Monday, November 21st, 2016
Nowadays, there is in the software development community a common understanding that agile methodologies are the best approach to build applications. One of the most extended methodologies is Scrum and very frequently is implemented together with some eXtreme Programming practices.
One of these practices is pair programming, a lot of times considered as a very exotic and expensive practice.
It might seem that two people working together in the same task causes the doubling of the cost, but however, regarding the medium and long term, nothing could be further from the truth.
First of all, pair programming is not an easy practice. It requires a lot of energy, motivation and a huge attention span. But the benefits are endless:
- Economics: controlled experiments found only a small development cost for adding the second person. However, the resulting code also had fewer defects. The defect removal savings should more than offsets the development cost increase.
- Satisfaction: people working in pairs found the experience more enjoyable than working alone.
- Design quality: the pairs produce shorter programs than their solo peers, indicating superior designs.
- Continuous Reviews: pair programming’s shoulder-to-shoulder technique serves as a continual design and code review, leading to most efficient defect removal rates.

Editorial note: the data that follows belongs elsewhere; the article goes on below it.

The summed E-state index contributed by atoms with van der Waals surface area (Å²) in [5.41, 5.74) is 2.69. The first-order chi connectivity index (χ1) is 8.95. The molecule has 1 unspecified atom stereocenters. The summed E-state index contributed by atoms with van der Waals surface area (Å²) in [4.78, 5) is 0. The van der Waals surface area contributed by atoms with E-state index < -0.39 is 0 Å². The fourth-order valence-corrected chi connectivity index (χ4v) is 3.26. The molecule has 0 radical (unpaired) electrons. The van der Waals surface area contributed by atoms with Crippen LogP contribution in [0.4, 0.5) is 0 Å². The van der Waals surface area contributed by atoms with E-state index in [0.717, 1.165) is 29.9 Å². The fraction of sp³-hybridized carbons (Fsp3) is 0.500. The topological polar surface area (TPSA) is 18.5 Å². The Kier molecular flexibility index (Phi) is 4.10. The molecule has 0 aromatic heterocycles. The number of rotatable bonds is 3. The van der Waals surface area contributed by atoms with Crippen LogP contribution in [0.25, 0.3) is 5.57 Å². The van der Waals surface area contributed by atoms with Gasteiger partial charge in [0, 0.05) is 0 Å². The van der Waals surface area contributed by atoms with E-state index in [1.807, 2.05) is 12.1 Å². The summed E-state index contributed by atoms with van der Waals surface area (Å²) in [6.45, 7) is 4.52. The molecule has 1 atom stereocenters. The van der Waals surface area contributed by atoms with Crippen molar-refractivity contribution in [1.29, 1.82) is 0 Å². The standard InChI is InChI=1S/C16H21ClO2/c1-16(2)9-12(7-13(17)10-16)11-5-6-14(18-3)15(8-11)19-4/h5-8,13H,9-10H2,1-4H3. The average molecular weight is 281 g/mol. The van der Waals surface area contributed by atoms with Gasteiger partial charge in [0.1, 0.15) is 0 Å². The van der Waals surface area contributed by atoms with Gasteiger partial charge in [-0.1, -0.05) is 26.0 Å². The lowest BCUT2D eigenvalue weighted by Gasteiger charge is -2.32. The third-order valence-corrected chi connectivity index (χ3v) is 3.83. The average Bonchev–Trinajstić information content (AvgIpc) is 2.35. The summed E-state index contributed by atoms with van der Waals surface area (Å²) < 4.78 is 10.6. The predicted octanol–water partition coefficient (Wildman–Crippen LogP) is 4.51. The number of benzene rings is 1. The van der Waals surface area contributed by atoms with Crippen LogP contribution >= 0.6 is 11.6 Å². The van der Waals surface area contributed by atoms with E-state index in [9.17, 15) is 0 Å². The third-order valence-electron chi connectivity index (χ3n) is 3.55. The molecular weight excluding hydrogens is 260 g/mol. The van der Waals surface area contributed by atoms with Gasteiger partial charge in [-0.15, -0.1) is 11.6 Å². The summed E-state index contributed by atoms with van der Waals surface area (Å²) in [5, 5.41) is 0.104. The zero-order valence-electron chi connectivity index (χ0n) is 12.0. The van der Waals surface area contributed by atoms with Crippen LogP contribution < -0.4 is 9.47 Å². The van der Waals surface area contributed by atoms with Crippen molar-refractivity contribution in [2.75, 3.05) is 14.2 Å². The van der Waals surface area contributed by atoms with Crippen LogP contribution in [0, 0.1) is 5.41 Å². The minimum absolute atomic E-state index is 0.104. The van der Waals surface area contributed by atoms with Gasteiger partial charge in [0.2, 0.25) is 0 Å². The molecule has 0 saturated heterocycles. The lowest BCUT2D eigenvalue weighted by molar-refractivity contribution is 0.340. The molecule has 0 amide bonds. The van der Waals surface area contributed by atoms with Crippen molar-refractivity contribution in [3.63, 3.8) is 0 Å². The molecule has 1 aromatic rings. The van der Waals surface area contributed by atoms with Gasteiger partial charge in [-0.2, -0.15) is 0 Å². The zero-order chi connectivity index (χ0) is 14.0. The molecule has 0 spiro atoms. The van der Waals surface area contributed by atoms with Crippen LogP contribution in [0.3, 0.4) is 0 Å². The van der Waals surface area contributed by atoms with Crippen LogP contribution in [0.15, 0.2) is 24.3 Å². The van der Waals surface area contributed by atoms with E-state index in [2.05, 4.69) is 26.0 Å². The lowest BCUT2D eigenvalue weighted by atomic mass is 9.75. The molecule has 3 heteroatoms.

- Problem solving: pair members constantly refer to the team’s ability to solve “impossible” problems faster.
- Learning: pair programmers repeatedly cite how much they learn from each other.
- Team Building and Communication: people learn to discuss and work together. This improves team communication and effectiveness.
- Staff and Project Management: since multiple people have familiarity with each piece of code, pair programming reduces staff-loss risk.
The applications developed using pair programming have significantly better quality code and can grow faster.
Summary: despite the reluctance and preconceptions, pair programming is well worth the investment and it should be part of a software engineer’s normal daily practice.